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What is Database Marketing
Database marketing is a form of direct marketing. It involves collecting the customer data like names, addresses, emails, phone numbers, transactions histories, customer support tickets, etc.
It is then analyzed and used to create a personalized experience for each customer or attract potential customers.
And traditional direct marketing involves creating direct mail pieces like brochures and catalogs.
And mailing them to a list of potential or current customers in the hopes it evokes a positive response.
Also, database marketing takes that strategy a step further by understanding how customers want marketed to and then applying those insights to fulfill the customer’s need via the best channel.
What are the Benefits of Database Marketing?
- Today’s consumers expect a personalized experience with the brand. It delivers one, and marketers need a unified view of each customer across every touchpoint.
- It’s only then they understand the customer’s journey and engage them in a meaningful way.
- And Database marketing strategies make that easier.
- It identifies customer groups – from your most loyal, high-value customers to first-time customers and occasional purchasers.
- Also, it creates detailed customer segments based on demographics, behaviors, or even personal interests.
- And also, its designs are highly personalized messages for both current and prospective customers.
- It determines the best channel and time to engage customers.
- It improves marketing efficiency by not wasting time and money sending campaigns to those unlikely to respond.
- And it builds effective loyalty programs that provide the right incentives for repeat purchases.
- And also it improves customer service by providing support staff with a 360° view of your brand’s interactions.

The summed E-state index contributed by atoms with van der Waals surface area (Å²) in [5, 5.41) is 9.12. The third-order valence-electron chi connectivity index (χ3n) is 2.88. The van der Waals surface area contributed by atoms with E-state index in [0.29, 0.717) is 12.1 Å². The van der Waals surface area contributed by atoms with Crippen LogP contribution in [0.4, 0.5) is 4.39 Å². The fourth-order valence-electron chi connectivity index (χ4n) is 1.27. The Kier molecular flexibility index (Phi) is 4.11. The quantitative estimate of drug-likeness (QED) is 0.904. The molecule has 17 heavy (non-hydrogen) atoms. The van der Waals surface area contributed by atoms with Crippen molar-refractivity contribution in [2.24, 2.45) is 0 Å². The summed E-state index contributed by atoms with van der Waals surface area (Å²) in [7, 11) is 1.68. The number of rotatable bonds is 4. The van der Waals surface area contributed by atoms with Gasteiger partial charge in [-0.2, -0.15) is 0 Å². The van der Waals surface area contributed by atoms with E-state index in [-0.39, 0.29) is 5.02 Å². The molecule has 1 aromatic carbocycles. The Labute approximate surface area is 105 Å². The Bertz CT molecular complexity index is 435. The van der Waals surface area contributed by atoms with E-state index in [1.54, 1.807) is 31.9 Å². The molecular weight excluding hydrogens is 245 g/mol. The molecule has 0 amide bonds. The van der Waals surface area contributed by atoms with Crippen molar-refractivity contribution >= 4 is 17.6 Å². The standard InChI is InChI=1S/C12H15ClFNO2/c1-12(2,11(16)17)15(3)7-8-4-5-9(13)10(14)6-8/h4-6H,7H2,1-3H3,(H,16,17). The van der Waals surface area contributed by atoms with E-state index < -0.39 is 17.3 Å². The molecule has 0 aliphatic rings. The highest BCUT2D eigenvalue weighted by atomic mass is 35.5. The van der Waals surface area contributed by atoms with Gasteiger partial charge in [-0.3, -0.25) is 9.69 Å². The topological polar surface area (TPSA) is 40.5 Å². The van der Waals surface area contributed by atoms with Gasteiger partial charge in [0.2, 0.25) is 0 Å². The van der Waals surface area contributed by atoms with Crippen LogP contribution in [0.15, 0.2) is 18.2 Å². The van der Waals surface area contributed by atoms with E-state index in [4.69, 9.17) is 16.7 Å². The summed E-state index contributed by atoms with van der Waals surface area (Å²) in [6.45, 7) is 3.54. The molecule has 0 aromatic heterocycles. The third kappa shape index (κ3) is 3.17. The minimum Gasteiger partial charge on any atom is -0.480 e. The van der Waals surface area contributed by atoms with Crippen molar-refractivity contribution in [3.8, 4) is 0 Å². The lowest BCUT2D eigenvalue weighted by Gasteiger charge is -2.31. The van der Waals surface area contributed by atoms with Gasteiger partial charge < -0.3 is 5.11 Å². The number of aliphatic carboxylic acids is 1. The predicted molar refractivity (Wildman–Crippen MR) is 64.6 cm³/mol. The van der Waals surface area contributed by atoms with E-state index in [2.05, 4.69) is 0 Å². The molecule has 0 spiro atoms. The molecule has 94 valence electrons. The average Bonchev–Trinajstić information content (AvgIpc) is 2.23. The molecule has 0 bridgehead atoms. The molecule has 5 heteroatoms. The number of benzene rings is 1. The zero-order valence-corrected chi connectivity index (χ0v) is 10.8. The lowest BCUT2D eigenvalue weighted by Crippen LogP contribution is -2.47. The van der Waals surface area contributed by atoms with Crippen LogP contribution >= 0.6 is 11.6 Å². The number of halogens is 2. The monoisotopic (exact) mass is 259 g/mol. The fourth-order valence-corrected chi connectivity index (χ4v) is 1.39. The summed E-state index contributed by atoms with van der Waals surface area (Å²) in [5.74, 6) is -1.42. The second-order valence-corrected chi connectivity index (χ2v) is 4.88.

What Challenges of Database Marketing?
- Database marketing offers some compelling benefits — but to do it successfully.
- And also marketers need to understand the challenges as well.
- And watch out for these database marketing challenges:
1. Data decay
- Anytime a customer or prospect changes jobs or earns a promotion.
- And moves to a new address, changes the name.
- And gets an unknown email address, or makes any other life change.
- Also their profile becomes outdated.
- A well-managed database decays at an average of 2-3% each month.
- Which means in just a year, a third of your data could be invalid.
- To limit data decay, focus on information that is less likely to change: name and phone number, for example, rather than business email.
2. Data accuracy
- Customers don’t always provide accurate information.
- And typos, handwriting legibility, or incomplete info can have a significant impact on your data processing quality.
- And also you can limit inaccuracies by replacing input fields with standardized drop-down menus or checkboxes.
3. Acting on customer data promptly
- It collecting and analyzing customer data is just the first step. You have to act quickly enough to capitalize on a customer’s interest and interactions with your brand.
- It is where marketing automation tools like Clever tap become so important. By unifying rich user profiles with powerful segmentation.
- And also omnichannel marketing campaigns deliver timely, personalized experiences for every user.
How To Use The Different Databases Marketing In Your Company
A CRM database organizes customer information, including contact details, order details, purchases, favorite products, and customer service call details. This data is used for marketing, promotions, exporting email addresses, and preparing shipping labels, ensuring efficient business management.
Payroll and Scheduling
A database simplifies payroll and scheduling by managing employee information like wage, salary, tax rates, income, vacation time, and retirement contributions.
An inventory tracking database equipped with integrated barcodes and scanners monitors warehouse, storage room, and store shelves inventory levels, updating the database automatically. It also alerts us about product and supply shortages.
Previously, companies stored data offline, like accountants keeping customer information in folders and files. Today, data is stored online, making it easier to find and secure. Databases are present in all contexts; without them, a company’s growth is impossible.